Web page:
Hey douche; The universe is a big place, and just because you have a hard time contemplating its size and complexity, doesn't mean this planet is impossible without the help of some bearded white guy in the clouds.

And he's usualy a calm speaker, I just think that he (along with a lot of other scientists) is getting tired of fucking yokels saying "god did it" every time their little brains have a hard time with a concept.

I appreciate that you're able to spell "douche" correctly, but dude, seriously. God did it.

Oh, and I don't object to the idea of natural selection, evolution, etc.
What I object to is how he tries to use things like natural distators and birth defect statistics to support his idea that "none of this is a sign that there's a benevolent anything out there."
Quite frankly, Richard Dawkins comes off as more eloquent and less prejudiced than this guy.

Looooves me some Tyson, especially when he's on The Daily Show.

I also appreciate your inability to spell "disasters" correctly, thereby ironically justifying our hatred of the willfully stupid, you dumb pie-in-the-sky fuck.

Why is any criticism I provide this man being met with such animosity? Is every Atheist with a PHD and a PowerPoint slide show automatically qualified as A Voice of The People, warranting no critical observation of their views?
Also, by your intended meaning, the one letter you found wrong in my comment would actually have been the opposite of ironic. Just putting that out there.

Count with me now: d-i-s-t-a-t-o-r-s

Now try: d-i-s-a-s-t-e-r-s

Now can you say God of the gaps?

1) do you have a PHD?

2) your "criticism" is nothing but idiocy, and you expect your idiocy to be taken seriously.

3) just because a person much, much, MUCH smarter than you speaks with a raised voice and some passion, doesn't mean they are wrong.

Have you seen or heard the creationists he's talking about?
Did you have to attend Ken Ham's presentations in grade school?
Shut the fuck up about "harsh and confrontational." These people are the enemies of civilization and they will NOT be placated by a tolerant, patrician attitude. Creationism needs to be ridiculed until nobody second-guesses throwing it out of the classrooms.

Seriously, it doesn't serve anyone to be polite about this. At best it just comes off as condescending.

Look, Murgatroid. Just say "he's black and he's uppity" and get it over with.

His argument is a pretty good one. The closer we look at nature, physics, biology, the more it becomes apparent that the "wonderful design" evident in God's Work is really a poorly conceived, improperly implemented crapshoot, where old organs are often jury-rigged into new functions and pretty obvious tweaks and improvements are left out entirely... assuming things are being built from scratch or according to a clever plan, instead of slowly emerging over millions of years based on simple laws of probability and survival. Amazingly useful organs are riddled with design flaws that any engineering student, given the powers of a god, could have easily sidestepped... like our breathing tubes and eating tubes being located in the same oriface, or the fact that the eye (which is a favorite posterboy for creatonists) has a gaping hole in the retina where the optic nerves pass through. Squid's eyes don't have this problem; does that mean God got lazy when He made our eyes? Or maybe God's a squid?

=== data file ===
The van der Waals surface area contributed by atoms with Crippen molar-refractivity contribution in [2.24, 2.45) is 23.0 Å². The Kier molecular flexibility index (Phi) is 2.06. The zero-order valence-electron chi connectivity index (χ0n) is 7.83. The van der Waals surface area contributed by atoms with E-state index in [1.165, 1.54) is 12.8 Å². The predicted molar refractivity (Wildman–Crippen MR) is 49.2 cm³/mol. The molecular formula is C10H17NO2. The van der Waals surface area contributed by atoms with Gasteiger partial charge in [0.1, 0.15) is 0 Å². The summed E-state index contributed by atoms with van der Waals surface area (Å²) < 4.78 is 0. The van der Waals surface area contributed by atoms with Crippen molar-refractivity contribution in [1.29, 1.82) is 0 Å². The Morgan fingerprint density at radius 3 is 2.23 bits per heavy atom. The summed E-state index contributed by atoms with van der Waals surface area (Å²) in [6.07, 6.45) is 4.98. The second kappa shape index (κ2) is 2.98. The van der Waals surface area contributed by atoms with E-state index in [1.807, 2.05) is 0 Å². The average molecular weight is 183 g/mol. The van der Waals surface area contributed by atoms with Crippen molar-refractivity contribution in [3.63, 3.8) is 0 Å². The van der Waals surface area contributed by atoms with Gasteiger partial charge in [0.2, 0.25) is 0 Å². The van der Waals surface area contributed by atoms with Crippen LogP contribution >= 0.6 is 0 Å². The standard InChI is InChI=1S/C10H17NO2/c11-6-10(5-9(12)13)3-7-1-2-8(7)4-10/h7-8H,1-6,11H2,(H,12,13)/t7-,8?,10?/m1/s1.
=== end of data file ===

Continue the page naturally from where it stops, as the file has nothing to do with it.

In and of itself, these observations are not conclusive. But they do provide food for thought, and they neatly counter one of the ID crowds favorite avenue's of attack, namely that the world looks and acts exactly as it would if it were created by a wise and benevolent designer.

I agree that Richard Dawkins comes off as more eloquent, because Richard Dawkins is more eloquent, or at least less prone to hemming and hawing and losing his place every twenty seconds. But he's not as big a prick as Dawkins (from what I've seen of him), and come on! You can't deny he exudes a certain charisma! It might just be the hair and the moustache, but he sort of reminds me of a black version of Gould.

I admit he has more education than you or I have. I admit that he's an experienced public speaker who makes many impressive points about how silly it is to invest so much time and money defending an unproven theory (ID) in light of the one created by the smartest people on Earth (Big Bang). I will also admit that the reason fundamentalist creationists look so crazy in the first place is because of their general intolerance for the other guys.
But I can't honestly say that his transition from "religious politics are silly" to "religion itself is silly" is any better than someone saying the same about science. I don't care if people are talking about creationism or cupcakes, saying anyone who doesn't follow THEIR train of thought is doing the world a disservice.